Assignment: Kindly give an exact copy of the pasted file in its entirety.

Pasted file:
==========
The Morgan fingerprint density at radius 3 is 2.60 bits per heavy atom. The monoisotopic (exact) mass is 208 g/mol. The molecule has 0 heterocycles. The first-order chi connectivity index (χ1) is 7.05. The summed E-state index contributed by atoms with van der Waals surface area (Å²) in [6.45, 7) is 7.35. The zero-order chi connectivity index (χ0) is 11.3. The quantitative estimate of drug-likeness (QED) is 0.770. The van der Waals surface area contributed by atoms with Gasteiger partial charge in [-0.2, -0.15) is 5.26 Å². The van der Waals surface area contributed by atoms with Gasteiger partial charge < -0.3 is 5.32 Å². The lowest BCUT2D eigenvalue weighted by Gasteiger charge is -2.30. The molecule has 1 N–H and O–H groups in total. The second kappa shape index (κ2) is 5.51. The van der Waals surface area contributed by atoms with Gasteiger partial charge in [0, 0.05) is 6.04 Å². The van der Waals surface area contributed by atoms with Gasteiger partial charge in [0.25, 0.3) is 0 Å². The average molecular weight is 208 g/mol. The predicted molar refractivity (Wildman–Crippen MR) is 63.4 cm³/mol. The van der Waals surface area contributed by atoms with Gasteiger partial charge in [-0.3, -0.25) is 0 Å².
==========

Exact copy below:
The Morgan fingerprint density at radius 3 is 2.60 bits per heavy atom. The monoisotopic (exact) mass is 208 g/mol. The molecule has 0 heterocycles. The first-order chi connectivity index (χ1) is 7.05. The summed E-state index contributed by atoms with van der Waals surface area (Å²) in [6.45, 7) is 7.35. The zero-order chi connectivity index (χ0) is 11.3. The quantitative estimate of drug-likeness (QED) is 0.770. The van der Waals surface area contributed by atoms with Gasteiger partial charge in [-0.2, -0.15) is 5.26 Å². The van der Waals surface area contributed by atoms with Gasteiger partial charge < -0.3 is 5.32 Å². The lowest BCUT2D eigenvalue weighted by Gasteiger charge is -2.30. The molecule has 1 N–H and O–H groups in total. The second kappa shape index (κ2) is 5.51. The van der Waals surface area contributed by atoms with Gasteiger partial charge in [0, 0.05) is 6.04 Å². The van der Waals surface area contributed by atoms with Gasteiger partial charge in [0.25, 0.3) is 0 Å². The average molecular weight is 208 g/mol. The predicted molar refractivity (Wildman–Crippen MR) is 63.4 cm³/mol. The van der Waals surface area contributed by atoms with Gasteiger partial charge in [-0.3, -0.25) is 0 Å².